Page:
The Paleo diet is taking the world by storm. People looking for quick weight loss are attracted by its claims, people wanting better health while still eating their favourite foods are drawn to it, health nuts and gym bods love all the vegetables and protein on the menus.
Right now, Paleo is hip. It’s cool, it’s organic and it’s here! And probably at your local cafe.
It is true that Paleo has many enticing elements that are attractive to Westerners. But what does the science say about its features? After all, every fad diet has grandiose claims – but if the science, the biochemistry, doesn’t support those claims, it is bound to backfire. With your workout-friend, your mother, your neighbour, your work-colleague all being drawn into the Paleo world, it is vital for everyone interested in their health to become aware of what is good in Paleo and what is simply unscientific hype which is best avoided if health is our goal.
First: what is good about Paleo?
The Paleo diet includes the following health benefits, all supported heavily by science:
- more non-starchy vegetables, such as salad vegetables and steamed vegetables
- more raw nuts and seeds
- fewer foods processed with sugar (like ice-cream and sweet desserts)
- no refined grain products (like doughnuts, cake and pizza),
- (usually) no dairy
These are good things in the Paleo diet, and a major reason many people experience real health and weight loss benefits, at least initially. Read some of my other spots to see the benefits of these food choices.
What are the negatives that make Paleo a dangerous diet?
It’s story-time: “A long, long time ago, when people lived in caves….”
The whole premise of the Paleo diet is based upon a story – that our distant paleolithic and neolithic ‘hunter-gatherer’ ancestors ate a high animal product diet and were healthier for it. This is a myth, and most anthropologists agree that early man ate more like the apes – a plant-based diet. Most hunter-gatherer societies of recent years are actually more ‘gatherer’, with only a little ‘hunter’. Many such societies eat up to 80% root vegetables and green vegetables or fruit, with only small amounts of animal foods such as insects, lizards, small trapped fish and the very occasional large hunting catch.
Humans are not designed to run animals down day after day. Before the rifle was invented, catching enough larger animals to feed a tribe consistently, day in, day out, week in and week out, was unreliable and virtually impossible, and tribal people generally depended on what plants they could grow or gather plus small catches (as mentioned). Meat in quantity was only a special occasion meal and took an inordinate amount of energy and risk to accomplish.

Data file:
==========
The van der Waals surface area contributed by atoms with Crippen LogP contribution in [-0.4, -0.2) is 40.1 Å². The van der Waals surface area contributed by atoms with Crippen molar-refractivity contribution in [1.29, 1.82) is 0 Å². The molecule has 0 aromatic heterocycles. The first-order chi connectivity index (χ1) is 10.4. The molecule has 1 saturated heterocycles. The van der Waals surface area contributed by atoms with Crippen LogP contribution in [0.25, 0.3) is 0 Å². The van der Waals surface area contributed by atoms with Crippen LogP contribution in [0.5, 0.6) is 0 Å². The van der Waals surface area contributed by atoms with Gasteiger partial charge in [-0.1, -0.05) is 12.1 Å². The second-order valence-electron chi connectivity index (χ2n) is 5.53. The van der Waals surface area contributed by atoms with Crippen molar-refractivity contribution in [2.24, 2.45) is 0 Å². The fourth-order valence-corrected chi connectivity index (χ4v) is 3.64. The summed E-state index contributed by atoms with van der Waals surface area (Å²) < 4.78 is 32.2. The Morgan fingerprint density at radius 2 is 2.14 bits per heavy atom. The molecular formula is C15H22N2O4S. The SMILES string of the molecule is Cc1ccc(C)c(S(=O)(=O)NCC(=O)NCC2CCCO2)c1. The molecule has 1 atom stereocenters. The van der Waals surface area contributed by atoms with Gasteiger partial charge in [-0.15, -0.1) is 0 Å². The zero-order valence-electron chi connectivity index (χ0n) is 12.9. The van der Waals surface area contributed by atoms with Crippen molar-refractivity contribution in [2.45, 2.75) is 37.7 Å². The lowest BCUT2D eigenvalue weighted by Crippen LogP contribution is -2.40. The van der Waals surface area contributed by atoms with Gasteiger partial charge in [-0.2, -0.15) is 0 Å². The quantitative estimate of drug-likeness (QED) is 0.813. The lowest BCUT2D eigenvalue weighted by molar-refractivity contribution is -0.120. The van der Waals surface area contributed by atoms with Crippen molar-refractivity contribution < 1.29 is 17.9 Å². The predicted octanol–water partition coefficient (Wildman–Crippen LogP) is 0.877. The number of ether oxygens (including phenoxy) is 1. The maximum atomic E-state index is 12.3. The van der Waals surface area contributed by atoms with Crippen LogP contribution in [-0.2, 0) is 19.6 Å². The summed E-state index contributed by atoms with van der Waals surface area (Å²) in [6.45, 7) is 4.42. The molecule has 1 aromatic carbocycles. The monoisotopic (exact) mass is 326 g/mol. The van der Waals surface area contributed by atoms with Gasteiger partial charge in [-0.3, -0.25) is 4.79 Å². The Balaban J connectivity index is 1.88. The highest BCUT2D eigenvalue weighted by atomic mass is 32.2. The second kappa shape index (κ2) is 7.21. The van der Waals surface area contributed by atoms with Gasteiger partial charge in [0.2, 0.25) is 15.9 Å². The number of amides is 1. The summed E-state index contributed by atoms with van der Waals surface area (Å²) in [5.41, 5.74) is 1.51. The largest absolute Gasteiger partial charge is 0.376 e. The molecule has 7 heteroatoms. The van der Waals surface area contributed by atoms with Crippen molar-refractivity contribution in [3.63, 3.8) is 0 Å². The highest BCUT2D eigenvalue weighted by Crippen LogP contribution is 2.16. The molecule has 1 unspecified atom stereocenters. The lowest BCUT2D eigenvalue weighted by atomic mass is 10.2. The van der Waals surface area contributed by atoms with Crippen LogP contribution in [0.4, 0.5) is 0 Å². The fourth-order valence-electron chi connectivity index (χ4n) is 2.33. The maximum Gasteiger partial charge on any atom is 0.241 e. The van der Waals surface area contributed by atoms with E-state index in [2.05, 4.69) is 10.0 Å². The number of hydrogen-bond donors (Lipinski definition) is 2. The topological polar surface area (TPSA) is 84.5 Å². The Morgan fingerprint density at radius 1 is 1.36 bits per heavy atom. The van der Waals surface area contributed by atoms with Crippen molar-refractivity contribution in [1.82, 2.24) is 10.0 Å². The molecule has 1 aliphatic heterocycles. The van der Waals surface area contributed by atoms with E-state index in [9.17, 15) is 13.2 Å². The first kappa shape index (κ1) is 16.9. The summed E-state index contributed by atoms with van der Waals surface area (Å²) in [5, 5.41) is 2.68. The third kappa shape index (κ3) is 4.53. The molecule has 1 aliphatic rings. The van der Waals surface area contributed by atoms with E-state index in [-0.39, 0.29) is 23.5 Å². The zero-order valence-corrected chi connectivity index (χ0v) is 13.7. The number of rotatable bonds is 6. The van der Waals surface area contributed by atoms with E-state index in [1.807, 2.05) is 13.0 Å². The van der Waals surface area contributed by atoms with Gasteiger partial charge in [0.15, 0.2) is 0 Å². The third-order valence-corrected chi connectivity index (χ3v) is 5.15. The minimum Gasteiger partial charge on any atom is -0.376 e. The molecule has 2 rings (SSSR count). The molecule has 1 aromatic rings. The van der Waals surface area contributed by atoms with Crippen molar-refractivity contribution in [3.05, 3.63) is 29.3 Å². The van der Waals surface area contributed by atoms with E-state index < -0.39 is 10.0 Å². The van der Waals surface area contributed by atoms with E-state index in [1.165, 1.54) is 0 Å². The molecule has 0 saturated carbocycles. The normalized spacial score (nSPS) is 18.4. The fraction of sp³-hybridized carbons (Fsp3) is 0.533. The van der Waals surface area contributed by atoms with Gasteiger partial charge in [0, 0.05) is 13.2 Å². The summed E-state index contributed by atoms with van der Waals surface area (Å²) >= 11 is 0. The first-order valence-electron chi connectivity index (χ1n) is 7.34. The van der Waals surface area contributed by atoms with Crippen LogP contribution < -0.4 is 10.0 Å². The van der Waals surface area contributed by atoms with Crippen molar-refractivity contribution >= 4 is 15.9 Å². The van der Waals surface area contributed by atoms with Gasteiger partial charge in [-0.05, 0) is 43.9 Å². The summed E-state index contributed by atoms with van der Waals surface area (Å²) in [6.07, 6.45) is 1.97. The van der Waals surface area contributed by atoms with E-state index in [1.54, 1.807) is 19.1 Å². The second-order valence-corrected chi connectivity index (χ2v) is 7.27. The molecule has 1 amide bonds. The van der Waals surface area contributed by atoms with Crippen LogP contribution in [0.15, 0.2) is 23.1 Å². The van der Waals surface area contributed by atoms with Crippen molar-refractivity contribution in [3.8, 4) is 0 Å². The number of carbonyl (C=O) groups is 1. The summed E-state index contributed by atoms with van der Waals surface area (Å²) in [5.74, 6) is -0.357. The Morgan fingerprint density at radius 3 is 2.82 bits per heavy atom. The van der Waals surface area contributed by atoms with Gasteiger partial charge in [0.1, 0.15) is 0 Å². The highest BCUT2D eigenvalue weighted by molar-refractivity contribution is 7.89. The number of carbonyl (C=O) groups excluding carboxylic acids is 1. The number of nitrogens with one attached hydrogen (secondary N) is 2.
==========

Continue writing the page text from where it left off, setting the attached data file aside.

Basing your health upon the premise that millions of years ago, humans may have eaten one thing or another, and disregarding what the science actually shows about what is healthy and what is not now, is following a philosophy. It has nothing at all to do with good health.
It is irrelevant what people thousands of years ago ate to survive;
we have an abundant food supply now and survival is not the goal of most Westerners – living healthy to an old age is – and that is quite a different goal requiring a very different approach. Sure, if all you want to do is live long enough to reproduce, you can eat what you want, but hopefully we have learned more about nutrition over the centuries, and that is what really matters for health.
In the next 3 posts, I want to look at what the science actually does show about the major do’s and don’t’s of Paleo.
But first – one troubling part of the Paleo teaching:
Limit fruit. All that sugar is fattening.
Many Paleo teachers recommend the limiting of fruit as it contains fruit-sugars. This seems a reasonable idea, until we consider the bigger picture – that societies that eat 2 or more pieces of whole fruit a day are the healthiest, and people eating fewer than 2 pieces of fruit a day are sicker of all causes, especially in the case of children. Worse, children eating little or no fresh fruit have higher disease rates even 20 years later. People who eat 3 – 5 pieces of whole fruit a day and an unprocessed, balanced, plant-centred diet do not tend towards weight gain. It is other things that cause weight gain, but not fruit.
This is just one example of Paleo being about a story and little if at all about good nutritional science. Only diets predominantly made up of whole plant foods bring about long term health.
In the upcoming posts, we will look at the Paleo myths surrounding –
- grains, and